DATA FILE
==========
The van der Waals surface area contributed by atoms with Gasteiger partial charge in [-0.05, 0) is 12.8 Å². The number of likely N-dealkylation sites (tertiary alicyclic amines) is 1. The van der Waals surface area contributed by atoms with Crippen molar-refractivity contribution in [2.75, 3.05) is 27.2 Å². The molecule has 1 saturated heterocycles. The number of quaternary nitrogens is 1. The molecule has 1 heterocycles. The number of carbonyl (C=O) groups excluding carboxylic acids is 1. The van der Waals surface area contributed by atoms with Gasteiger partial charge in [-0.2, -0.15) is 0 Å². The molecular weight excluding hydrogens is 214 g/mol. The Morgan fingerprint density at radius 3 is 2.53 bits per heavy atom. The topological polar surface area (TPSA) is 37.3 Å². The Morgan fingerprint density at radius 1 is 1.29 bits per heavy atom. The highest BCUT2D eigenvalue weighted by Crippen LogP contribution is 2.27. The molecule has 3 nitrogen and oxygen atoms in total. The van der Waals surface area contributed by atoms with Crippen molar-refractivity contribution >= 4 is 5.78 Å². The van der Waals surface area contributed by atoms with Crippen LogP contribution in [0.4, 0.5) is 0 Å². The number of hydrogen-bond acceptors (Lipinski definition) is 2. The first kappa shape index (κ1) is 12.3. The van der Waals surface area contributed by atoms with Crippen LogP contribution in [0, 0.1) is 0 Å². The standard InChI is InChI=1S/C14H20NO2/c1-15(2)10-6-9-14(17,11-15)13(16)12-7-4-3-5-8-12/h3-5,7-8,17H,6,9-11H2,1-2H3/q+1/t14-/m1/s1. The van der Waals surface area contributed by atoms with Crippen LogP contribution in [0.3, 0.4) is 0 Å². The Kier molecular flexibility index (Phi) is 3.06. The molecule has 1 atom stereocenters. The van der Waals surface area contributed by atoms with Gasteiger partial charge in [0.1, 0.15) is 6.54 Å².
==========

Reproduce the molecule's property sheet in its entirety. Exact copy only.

The van der Waals surface area contributed by atoms with Gasteiger partial charge in [-0.05, 0) is 12.8 Å². The number of likely N-dealkylation sites (tertiary alicyclic amines) is 1. The van der Waals surface area contributed by atoms with Crippen molar-refractivity contribution in [2.75, 3.05) is 27.2 Å². The molecule has 1 saturated heterocycles. The number of quaternary nitrogens is 1. The molecule has 1 heterocycles. The number of carbonyl (C=O) groups excluding carboxylic acids is 1. The van der Waals surface area contributed by atoms with Gasteiger partial charge in [-0.2, -0.15) is 0 Å². The molecular weight excluding hydrogens is 214 g/mol. The Morgan fingerprint density at radius 3 is 2.53 bits per heavy atom. The topological polar surface area (TPSA) is 37.3 Å². The Morgan fingerprint density at radius 1 is 1.29 bits per heavy atom. The highest BCUT2D eigenvalue weighted by Crippen LogP contribution is 2.27. The molecule has 3 nitrogen and oxygen atoms in total. The van der Waals surface area contributed by atoms with Crippen molar-refractivity contribution >= 4 is 5.78 Å². The van der Waals surface area contributed by atoms with Crippen LogP contribution in [0.4, 0.5) is 0 Å². The number of hydrogen-bond acceptors (Lipinski definition) is 2. The first kappa shape index (κ1) is 12.3. The van der Waals surface area contributed by atoms with Crippen LogP contribution in [0, 0.1) is 0 Å². The standard InChI is InChI=1S/C14H20NO2/c1-15(2)10-6-9-14(17,11-15)13(16)12-7-4-3-5-8-12/h3-5,7-8,17H,6,9-11H2,1-2H3/q+1/t14-/m1/s1. The van der Waals surface area contributed by atoms with Crippen LogP contribution in [0.3, 0.4) is 0 Å². The Kier molecular flexibility index (Phi) is 3.06. The molecule has 1 atom stereocenters. The van der Waals surface area contributed by atoms with Gasteiger partial charge in [0.1, 0.15) is 6.54 Å².